Revisiting the Iloilo River project


 Exactly a year has since passed when Ilonggo Senator Franklin M. Drilon set into motion the ambitious Iloilo River project to make this waterway a center of tourism and business activity for his hometown. Unfortunately, despite the heft and weight — politically speaking — put into the project by Drilon, the Iloilo River remains far from becoming a local version of the Singapore Quays upon which it is inspired. While the docks have been cleared of derelicts, and fishing boats have been shooed away from Muelle Loney, the dirtiness of the Iloilo River hasn’t changed at all.

Right now, the P70-million Esplanade Project designed by world-famous landscape architect Paolo Alcazaren is underway to serve as the centerpiece of the project. It is expected to be completed in another three months. But not too far away, beside the newly built Carpenters Bridge, could be seen the colony of shanties that provide a sharp contrast to the anticipated beauty of the Esplanade. True, the illegal fishpens are gone. These informal settlers are harder to dislodge, however. And the problem is that the city government under Mayor Jed Patrick E. Mabilog has no clue where to relocate them.

Indeed, the Iloilo River project is supposed to be largely the responsibility of the local government. As things turned out, however, only Drilon seems to have done his part of the deal. The share of the work assigned to the local government hasn’t moved an inch. This must be a frustrating endeavor for Drilon, because everything he has committed for the project have been delivered. Unfortunately, much of what he is moving are stymied by the failure of Mabilog to do his part.

A clear case in point is the dredging of the Iloilo River. The Department of Environment and Natural Resources (DENR) reported that the water quality of the waterway has deteriorated severely because of pollution. This situation was only aggravated by the sedimentation that has accumulated on the river bed, making it a lot shallower than it was before. The shallow depth of the river reduced its ability to let the ebb and flow of the tide to naturally discharge toxic substances out to the sea.

The dredging didn’t materialize not because of a lack in equipment. In fact, the Department of Public Works and Highways (DPWH) was quick on the draw, so to speak, in transferring its Visayas Dredge II equipment to Iloilo City within a few days after Drilon called up the agency’s top brass. Drilon knows how to flex his political muscle; that’s the reason his end of the bargain moved along the express lane.

But the dredging operations never got to start. After a year, the Visayas Dredge II equipment remains moored at its designated temporary disposal site near the Lopez-Quirino Bridge. Not a single drop of silt has been scooped out of the river bottom. Why? The city government couldn’t find a suitable place where to dump the dredged material. Nobody seems to be interested about looking for that. (Is it because nobody makes a commission?)

The dredging is an important component for the success of the river project. You can’t have a beautiful Esplanade and make do with a polluted, shallow river. The Esplanada is just a stage for viewing the majesty of the Iloilo River as Drilon fondly remembers it during his teen-aged days when he regularly swam across its then clean waters. It’s unfortunate Mabilog doesn’t consider it important enough.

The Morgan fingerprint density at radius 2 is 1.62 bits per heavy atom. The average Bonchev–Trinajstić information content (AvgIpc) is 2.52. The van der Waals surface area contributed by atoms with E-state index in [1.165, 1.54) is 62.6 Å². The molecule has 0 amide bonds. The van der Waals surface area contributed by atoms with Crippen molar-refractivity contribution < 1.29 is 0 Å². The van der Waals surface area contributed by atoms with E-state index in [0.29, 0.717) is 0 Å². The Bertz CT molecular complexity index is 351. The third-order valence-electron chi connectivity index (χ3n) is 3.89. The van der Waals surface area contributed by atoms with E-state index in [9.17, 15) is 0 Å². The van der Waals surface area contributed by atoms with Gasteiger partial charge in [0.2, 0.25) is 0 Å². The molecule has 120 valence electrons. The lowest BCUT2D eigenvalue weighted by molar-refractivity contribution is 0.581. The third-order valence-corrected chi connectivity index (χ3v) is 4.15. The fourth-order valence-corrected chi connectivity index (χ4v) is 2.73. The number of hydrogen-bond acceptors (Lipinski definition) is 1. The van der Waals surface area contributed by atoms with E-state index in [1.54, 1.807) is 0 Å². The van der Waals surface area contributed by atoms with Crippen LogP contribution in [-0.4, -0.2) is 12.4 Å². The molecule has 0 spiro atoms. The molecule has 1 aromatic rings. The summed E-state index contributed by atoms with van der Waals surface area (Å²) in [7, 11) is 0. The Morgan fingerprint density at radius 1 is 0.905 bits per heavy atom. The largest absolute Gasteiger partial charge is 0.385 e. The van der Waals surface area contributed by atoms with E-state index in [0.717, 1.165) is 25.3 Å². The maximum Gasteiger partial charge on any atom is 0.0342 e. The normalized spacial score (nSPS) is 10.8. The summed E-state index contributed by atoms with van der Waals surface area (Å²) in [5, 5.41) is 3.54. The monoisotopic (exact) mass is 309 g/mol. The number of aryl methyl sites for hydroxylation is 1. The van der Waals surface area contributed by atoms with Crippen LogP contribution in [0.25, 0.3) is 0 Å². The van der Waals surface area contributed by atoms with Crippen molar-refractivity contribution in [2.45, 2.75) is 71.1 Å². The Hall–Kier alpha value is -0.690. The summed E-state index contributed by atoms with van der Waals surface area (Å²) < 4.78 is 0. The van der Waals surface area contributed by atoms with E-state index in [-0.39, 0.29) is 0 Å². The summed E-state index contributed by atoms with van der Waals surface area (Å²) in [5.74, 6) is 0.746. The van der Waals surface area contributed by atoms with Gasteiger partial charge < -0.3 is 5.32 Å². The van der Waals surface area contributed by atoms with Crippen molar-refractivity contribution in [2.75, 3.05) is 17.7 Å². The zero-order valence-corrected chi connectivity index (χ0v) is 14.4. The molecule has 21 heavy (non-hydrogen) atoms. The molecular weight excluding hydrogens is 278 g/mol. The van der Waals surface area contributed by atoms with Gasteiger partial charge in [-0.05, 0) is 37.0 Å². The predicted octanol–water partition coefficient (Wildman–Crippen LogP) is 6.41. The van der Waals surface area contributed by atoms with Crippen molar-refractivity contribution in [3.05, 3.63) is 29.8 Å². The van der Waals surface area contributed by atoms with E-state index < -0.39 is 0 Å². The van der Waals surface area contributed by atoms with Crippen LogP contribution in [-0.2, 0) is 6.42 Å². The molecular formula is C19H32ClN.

There’s more to the issue of water quality. For over a year now, the DENR has warned about the dangerously high level of toxic material in the river, making it unfit for swimming. How can Drilon ever want to dive into its waters again? The culprit here is the unmitigated discharge of effluent material and even human waste from more than a hundred business establishments and even more houses in the city. The DENR has recommended remedial measures, like requiring wastewater treatment facilities for business establishments, before these are issued business permits. This recommendation has gone unheeded by Mabilog.

Of course, these things are already beyond the scope of Drilon’s participation in the project. It is his dream project, a legacy that he wants to leave behind once he bows out of public service. But his dream is being turned into a nightmare by Mabilog, who can’t seem to grasp the beauty of Drilon’s project. Mabilog is focused on completing the overpriced City Hall project to the neglect of the Iloilo River project and other equally important concerns. Drilon can’t be Mabilog’s baby sitter. Despite his stature, there are limits to what Drilon can do for the city.

The Iloilo River project isn’t just an infrastructure project. It is about projecting a positive image of community in Iloilo City, its way of life as a people. Too bad, the responsibility for leading that community rests with the City Mayor. In Mabilog, we’ve found an individual who falls short of the standard. He is mired in corruption issues. He gestures a lot, but accomplishes almost nothing. He is all form, and no substance.

 

About Manuel "Boy" Mejorada
Manuel "Boy" Mejorada is a journalist and social media activist. A former Iloilo provincial administrator, he is now waging a crusade against corruption and narco-politics.

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